By PAIGE WINFIELD CUNNINGHAM
When patients are diagnosed, they typically are given a single hormone replacement called levothyroxine. It is effective with about 90 percent of patients, according to Hossein Gharib, a doctor at the Mayo Clinic and former president of the American Association of Clinical Endocrinologists.
But for the 10 percent of patients who don't find relief from their symptoms, doctors often prescribe a combination hormone therapy such as Armour Thyroid, which uses the T3 and T4 hormones for a more effective medication.
"Armour Thyroid … is a good preparation, but we don't use it that much because most patients are happy with levothyroxine," Gharib said. "The theory is that one hormone may not be enough; two is better."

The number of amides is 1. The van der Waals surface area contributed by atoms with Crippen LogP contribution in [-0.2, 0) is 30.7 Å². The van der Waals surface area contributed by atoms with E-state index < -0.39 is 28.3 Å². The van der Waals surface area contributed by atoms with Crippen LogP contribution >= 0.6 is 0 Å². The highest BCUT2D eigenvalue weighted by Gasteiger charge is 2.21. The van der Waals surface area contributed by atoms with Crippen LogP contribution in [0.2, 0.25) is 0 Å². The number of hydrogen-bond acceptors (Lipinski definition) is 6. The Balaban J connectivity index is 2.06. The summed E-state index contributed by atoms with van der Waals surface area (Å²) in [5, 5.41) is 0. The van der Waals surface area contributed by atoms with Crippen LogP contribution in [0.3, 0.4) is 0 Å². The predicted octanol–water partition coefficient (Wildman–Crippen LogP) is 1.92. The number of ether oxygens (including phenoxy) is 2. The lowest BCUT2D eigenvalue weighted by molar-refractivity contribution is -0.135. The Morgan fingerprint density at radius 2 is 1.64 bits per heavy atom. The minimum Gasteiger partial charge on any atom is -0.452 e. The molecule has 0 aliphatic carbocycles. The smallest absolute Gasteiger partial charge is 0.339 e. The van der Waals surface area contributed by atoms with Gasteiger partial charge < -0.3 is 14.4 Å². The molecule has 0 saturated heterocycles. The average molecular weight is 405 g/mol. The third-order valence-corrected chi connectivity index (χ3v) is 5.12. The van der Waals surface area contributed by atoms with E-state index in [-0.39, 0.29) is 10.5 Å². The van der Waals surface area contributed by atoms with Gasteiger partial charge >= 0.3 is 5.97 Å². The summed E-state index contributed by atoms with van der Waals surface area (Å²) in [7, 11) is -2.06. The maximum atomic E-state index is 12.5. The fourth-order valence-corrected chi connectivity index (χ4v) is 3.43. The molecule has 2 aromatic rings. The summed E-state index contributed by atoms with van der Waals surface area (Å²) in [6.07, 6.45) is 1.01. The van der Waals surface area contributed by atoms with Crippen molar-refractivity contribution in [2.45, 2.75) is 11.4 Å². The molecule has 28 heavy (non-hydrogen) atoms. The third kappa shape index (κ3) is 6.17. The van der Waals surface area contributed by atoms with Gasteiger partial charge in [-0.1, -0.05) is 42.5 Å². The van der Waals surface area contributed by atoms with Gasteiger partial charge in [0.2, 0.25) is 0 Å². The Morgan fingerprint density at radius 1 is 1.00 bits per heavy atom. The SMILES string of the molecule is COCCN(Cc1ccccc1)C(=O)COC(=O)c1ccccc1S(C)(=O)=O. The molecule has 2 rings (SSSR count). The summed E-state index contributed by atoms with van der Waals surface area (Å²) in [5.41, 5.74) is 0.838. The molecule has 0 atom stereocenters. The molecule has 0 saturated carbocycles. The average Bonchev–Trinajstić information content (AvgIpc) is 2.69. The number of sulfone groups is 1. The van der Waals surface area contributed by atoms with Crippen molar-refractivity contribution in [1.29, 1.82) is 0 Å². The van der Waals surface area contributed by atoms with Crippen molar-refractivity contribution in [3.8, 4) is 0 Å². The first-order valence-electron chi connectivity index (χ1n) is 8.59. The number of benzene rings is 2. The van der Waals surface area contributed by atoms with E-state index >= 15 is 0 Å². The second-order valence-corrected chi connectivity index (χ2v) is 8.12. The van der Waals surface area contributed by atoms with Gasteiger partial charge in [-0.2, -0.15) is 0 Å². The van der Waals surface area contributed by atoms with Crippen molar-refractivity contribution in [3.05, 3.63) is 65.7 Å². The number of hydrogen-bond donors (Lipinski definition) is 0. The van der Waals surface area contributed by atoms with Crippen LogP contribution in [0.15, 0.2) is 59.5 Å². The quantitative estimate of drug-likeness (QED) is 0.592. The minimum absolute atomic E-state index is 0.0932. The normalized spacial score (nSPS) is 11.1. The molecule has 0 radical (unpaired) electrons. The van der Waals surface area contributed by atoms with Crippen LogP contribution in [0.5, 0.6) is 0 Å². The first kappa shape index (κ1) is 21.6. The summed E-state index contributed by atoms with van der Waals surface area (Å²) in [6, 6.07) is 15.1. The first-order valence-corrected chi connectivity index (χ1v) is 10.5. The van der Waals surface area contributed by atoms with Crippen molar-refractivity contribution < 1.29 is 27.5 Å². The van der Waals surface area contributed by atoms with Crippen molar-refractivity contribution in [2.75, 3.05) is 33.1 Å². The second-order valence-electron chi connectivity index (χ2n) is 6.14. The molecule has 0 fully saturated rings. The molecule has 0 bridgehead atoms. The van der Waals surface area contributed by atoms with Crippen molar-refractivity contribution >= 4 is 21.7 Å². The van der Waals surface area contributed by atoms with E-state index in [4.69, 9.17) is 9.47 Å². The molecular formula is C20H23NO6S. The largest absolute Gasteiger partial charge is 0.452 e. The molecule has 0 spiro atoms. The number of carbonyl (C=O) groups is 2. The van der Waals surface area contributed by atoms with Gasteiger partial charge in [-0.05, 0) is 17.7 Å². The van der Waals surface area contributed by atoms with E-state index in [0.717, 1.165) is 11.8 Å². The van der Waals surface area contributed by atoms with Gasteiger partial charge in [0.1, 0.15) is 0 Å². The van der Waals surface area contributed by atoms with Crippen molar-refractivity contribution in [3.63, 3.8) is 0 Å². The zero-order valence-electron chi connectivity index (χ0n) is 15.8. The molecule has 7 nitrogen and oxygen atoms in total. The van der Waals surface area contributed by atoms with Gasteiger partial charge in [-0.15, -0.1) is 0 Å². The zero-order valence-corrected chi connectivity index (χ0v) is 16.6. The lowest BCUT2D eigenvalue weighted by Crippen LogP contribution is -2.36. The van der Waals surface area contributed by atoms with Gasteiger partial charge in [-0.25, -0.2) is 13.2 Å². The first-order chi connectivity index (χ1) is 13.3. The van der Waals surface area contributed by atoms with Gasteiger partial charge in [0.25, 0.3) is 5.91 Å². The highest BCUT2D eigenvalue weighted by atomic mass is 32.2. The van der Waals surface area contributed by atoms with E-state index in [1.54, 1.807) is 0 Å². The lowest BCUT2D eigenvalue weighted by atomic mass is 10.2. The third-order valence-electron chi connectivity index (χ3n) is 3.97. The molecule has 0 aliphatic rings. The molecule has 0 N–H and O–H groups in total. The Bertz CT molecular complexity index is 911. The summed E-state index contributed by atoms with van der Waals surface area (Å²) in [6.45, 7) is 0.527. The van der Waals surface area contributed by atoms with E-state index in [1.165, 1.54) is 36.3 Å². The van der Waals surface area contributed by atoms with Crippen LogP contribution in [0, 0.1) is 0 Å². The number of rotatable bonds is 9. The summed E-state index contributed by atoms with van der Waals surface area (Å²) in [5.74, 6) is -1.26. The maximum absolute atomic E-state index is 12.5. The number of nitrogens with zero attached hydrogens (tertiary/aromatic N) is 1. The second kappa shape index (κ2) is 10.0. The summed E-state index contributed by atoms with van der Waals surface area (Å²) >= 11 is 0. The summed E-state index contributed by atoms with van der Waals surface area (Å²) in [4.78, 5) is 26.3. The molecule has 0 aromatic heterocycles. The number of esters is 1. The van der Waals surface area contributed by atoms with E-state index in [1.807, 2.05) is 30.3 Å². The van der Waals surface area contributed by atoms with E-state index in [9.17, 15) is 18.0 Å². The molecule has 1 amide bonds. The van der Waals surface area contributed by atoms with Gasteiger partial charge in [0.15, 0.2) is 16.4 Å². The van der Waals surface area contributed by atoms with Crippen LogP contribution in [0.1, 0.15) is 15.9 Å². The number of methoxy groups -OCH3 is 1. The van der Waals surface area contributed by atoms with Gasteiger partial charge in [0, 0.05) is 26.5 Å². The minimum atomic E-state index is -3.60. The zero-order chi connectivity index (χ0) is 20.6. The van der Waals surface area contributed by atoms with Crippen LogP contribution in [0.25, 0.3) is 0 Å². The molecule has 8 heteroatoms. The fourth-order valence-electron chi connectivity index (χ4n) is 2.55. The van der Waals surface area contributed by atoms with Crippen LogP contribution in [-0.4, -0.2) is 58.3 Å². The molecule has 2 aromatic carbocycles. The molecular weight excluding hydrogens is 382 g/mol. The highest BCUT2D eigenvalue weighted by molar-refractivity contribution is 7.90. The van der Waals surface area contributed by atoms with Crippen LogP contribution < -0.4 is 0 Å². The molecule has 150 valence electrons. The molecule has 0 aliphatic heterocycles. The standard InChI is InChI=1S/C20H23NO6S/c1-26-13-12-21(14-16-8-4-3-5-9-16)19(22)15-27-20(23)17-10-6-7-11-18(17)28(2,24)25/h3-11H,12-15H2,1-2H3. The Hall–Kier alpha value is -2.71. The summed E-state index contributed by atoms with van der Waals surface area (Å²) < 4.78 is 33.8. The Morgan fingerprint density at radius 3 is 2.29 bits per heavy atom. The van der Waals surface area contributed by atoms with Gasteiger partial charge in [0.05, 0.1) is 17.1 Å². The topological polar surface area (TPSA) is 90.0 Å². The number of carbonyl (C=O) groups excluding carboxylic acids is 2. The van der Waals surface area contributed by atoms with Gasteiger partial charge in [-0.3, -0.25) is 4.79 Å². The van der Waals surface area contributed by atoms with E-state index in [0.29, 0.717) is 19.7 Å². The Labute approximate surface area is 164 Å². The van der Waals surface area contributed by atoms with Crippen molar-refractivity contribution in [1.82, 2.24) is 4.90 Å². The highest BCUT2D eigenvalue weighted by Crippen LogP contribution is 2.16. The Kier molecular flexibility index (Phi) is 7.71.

That idea is supported by research. A 1999 study published in the New England Journal of Medicine found that treating patients with both hormones instead of just one may improve their mood and neuropsychological function.
Despite the evidence, Clinton's use of Armour Thyroid has earned her criticism, most recently from celebrity doctor Drew Pinsky. Pinsky, who is an internist as well as an addiction medicine specialist, said last week it's "weird" Clinton is being treated with what he views as an "unconventional" and "outdated" medication.